With the increasing globalisation of Australian law firms (and just about everything else for that matter) it’s imperative new law graduates and those seeking work do all they can to raise themselves above the competition.
Make no mistake; competition is indeed fierce in the legal field. But, you no doubt already know that if you are looking for full-time, paid work in law.
Law Employment Figures & Trends
In December 2014, Graduate Careers Australia ‘GradStats Report’ highlighted that new graduates were entering the toughest job market in over 2 decades.
The report high-lighted that one quarter of graduates who searched for a full time job still couldn’t find one within 4 months of receiving their graduation parchment. This number sat at 21.5% in 2013.
“I think that it is well established in the current discourse that there is an oversupply of graduates; however, I believe there are still other contributing factors for the data shown in this report. It is well accepted that law firms, for example, have almost halved their graduate intake since 2008”, says Marie Iskander, Vice President of the Australian law Students Association.
Multilingual Skills Are in Short Supply In Australia
As globalisation continues to take hold David Buckley, Partner at Taylor Root Lawyers believes one way legal practitioners can enhance their appeal is by learning a foreign language. He points out that it is incredibly hard to find lawyers who have the required language skills (including fluent speaking, as well as reading and writing to a business level) to work in mainland China and Hong Kong.
“Any graduate who wants to get ahead and have a competitive advantage should be thinking about learning [a foreign language]. A graduate who comes out of uni who has a second language may be a better prospect for an employer. Although there are more people every year who have Chinese language skills it is still very difficult to find people who can speak [Mandarin]. It is very rare that you will find an Anglo-Australian who studied and is then fluent and can read and write an Asian language. It's almost always the case that it is due to ethnicity and family connections”, said Mr Buckley.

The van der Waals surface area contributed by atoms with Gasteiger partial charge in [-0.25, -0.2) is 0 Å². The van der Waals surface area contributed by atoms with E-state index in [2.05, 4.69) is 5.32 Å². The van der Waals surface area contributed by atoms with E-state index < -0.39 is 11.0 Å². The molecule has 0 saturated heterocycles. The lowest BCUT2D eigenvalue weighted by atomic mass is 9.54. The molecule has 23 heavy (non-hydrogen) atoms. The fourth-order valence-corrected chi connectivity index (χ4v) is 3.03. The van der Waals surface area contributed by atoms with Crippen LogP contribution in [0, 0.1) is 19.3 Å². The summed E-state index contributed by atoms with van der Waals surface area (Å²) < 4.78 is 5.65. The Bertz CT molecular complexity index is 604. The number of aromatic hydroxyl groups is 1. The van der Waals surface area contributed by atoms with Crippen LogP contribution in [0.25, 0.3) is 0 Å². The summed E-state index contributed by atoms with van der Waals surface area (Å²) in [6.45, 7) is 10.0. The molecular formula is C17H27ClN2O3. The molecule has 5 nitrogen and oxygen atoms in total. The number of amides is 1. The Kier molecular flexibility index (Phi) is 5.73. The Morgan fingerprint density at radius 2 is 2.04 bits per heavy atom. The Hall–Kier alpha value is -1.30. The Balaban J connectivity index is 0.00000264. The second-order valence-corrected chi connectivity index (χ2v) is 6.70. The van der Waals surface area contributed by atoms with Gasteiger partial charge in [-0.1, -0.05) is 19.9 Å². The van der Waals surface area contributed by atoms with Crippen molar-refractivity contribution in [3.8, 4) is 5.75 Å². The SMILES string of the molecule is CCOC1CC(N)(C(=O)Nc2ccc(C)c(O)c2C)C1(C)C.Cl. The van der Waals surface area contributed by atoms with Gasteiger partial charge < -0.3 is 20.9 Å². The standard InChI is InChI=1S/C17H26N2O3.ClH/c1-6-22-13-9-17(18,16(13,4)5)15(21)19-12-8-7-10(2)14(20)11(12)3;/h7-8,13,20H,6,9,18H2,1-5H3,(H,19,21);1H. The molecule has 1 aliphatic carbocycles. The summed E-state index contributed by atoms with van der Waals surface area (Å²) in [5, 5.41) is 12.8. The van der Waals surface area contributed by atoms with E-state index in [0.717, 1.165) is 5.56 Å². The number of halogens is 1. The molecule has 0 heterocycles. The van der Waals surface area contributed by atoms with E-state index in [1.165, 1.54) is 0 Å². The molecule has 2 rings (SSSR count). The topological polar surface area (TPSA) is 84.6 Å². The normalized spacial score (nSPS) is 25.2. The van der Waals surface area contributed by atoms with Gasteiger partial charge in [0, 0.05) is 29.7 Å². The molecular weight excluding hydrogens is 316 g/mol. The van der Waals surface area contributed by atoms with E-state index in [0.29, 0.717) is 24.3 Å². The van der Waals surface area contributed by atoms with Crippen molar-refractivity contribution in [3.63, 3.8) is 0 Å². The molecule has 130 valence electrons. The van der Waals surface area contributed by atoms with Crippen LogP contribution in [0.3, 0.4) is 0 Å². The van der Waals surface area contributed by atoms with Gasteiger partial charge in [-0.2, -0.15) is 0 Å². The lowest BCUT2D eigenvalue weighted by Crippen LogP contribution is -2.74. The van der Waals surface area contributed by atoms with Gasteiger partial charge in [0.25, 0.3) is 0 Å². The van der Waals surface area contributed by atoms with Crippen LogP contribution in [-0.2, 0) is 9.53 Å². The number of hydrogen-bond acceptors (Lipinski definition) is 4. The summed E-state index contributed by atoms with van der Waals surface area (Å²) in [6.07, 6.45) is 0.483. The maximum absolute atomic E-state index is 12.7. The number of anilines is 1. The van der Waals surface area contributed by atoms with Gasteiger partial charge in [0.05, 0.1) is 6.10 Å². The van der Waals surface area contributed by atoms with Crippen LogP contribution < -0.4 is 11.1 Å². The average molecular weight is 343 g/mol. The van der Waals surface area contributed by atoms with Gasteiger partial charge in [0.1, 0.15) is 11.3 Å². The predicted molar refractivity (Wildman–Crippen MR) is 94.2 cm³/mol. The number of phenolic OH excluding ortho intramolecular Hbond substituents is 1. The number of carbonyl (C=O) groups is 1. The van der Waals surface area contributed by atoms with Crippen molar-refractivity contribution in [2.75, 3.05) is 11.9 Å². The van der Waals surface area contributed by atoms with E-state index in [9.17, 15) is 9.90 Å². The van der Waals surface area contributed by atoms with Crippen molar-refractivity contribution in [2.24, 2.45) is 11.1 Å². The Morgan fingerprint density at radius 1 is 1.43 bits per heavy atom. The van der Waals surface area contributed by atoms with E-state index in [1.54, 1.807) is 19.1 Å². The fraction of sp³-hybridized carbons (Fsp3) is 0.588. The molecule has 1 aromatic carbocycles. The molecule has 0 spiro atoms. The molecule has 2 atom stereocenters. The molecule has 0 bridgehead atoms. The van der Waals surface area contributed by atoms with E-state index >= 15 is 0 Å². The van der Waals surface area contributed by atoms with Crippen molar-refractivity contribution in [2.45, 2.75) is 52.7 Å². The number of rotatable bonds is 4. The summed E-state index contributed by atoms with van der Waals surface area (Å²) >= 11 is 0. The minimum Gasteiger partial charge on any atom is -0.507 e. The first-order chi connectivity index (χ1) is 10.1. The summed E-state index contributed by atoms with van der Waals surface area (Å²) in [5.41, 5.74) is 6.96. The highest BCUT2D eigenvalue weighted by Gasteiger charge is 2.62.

The 2011 Census supports Mr Buckley’s assertions. It found that only 23.2% of Australian’s speak a second language at home!
What Language Would be Best to Learn?
Former Federal Minister Andrew Thompson (who joined law firm Lander & Rogers earlier this year) raises an important consideration. “Foreign language skills can certainly be helpful … especially if a firm's business and client base extend outside of the country in which they are located.“
So if you are thinking about learning a second language to enhance your employment prospects then think about:
Where the law firm you want to work is doing business.
Broaden your search and figure out where the majority, or at least the biggest Australian law firms are doing most of their business internationally
Identify upcoming ‘hotspots’ for firms looking to grow internationally.
Thinking about these things will lead you to other considerations and give you an idea which language may be most suitable to gain a law job in Australia.
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